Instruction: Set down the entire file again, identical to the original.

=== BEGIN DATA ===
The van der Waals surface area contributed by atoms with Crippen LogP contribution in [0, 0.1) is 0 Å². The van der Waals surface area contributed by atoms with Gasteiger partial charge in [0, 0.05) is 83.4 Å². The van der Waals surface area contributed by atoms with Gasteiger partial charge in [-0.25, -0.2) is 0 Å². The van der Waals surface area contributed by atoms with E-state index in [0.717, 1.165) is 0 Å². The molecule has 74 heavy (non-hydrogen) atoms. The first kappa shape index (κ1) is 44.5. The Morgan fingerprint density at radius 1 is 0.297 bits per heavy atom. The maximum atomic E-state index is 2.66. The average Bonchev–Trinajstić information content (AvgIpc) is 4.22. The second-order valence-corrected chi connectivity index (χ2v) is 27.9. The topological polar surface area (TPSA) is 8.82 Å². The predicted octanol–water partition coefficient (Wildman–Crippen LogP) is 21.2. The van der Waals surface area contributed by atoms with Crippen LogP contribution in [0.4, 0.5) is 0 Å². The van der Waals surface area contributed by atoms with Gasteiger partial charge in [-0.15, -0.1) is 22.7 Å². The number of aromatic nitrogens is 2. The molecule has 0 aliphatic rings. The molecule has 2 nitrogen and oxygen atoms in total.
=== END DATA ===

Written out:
The van der Waals surface area contributed by atoms with Crippen LogP contribution in [0, 0.1) is 0 Å². The van der Waals surface area contributed by atoms with Gasteiger partial charge in [0, 0.05) is 83.4 Å². The van der Waals surface area contributed by atoms with Gasteiger partial charge in [-0.25, -0.2) is 0 Å². The van der Waals surface area contributed by atoms with E-state index in [0.717, 1.165) is 0 Å². The molecule has 74 heavy (non-hydrogen) atoms. The first kappa shape index (κ1) is 44.5. The Morgan fingerprint density at radius 1 is 0.297 bits per heavy atom. The maximum atomic E-state index is 2.66. The average Bonchev–Trinajstić information content (AvgIpc) is 4.22. The second-order valence-corrected chi connectivity index (χ2v) is 27.9. The topological polar surface area (TPSA) is 8.82 Å². The predicted octanol–water partition coefficient (Wildman–Crippen LogP) is 21.2. The van der Waals surface area contributed by atoms with Crippen LogP contribution in [0.4, 0.5) is 0 Å². The van der Waals surface area contributed by atoms with Gasteiger partial charge in [-0.15, -0.1) is 22.7 Å². The number of aromatic nitrogens is 2. The molecule has 0 aliphatic rings. The molecule has 2 nitrogen and oxygen atoms in total.